Ten Upper Canada College IB1 geography students, accompanied by teachers Ian Toope and Joanne Hogan, gained awareness and empathy while taking part in the sixth annual Refugee Camp in the Heart of Campus on Sept. 26.
The event was hosted by the Friends of Médecins Sans Frontières’ (Doctors Without Borders’) University of Toronto chapter, a student organization with a mandate to draw attention to the value of the international medical relief, humanitarian aid and emergency care provided by MSF Canada’s current field projects.
The mock refugee camp was held at U of T’s Hart House Circle and provided an educational experience for students while promoting awareness and understanding of the life of refugees and aid workers through informational and hands-on activities.
The event’s free, guided morning and afternoon sessions totalled 2.5 hours and featured several interactive stations meant to mimic refugee camp conditions. Tents were set up where educators talked about the challenges refugees face with regards to health, vaccination, water, sanitation and nutrition. There are 43 million people worldwide living as refugees or internally displaced people, many of whom lack clean drinking water, secure shelter and an adequate food supply.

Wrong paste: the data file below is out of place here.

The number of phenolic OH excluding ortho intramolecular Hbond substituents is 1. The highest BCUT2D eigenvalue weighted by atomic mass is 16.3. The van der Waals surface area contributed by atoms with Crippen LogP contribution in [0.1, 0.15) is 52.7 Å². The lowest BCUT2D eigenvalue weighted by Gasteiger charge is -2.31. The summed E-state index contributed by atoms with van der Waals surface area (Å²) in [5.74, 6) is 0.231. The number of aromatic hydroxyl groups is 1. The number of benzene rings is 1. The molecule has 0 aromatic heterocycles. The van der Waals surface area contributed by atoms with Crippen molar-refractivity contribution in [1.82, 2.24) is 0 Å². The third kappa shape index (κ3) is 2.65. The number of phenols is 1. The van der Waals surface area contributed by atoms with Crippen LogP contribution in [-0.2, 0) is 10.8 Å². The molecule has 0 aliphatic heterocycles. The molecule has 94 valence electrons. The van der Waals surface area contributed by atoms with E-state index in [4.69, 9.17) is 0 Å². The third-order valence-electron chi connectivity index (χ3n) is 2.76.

The water and sanitation tent explored the importance of water and sanitation and demonstrated various practices and tools used in refugee camps to ensure the availability of clean drinking water. Students learned about food rations and the crisis of malnutrition at the nutrition tent.
The medical tent dealt with the treatment of illness and injuries of individuals living in camps. Students learned about some of the most prevalent diseases that require treatment by MSF workers, including tuberculosis, malaria and HIV/AIDS. The suturing tent provided students with the opportunity to participate in first-hand suturing. Students in the vaccination tent learned some of the challenges that health care professionals face when administering vaccines (including a lack of documentation and medical history of patients) as well as the problems encountered when ordering, storing and transporting medicine.
MSF expats spoke about their field experiences during the lunch break, rounding out an educational and eye-opening day for the UCC boys.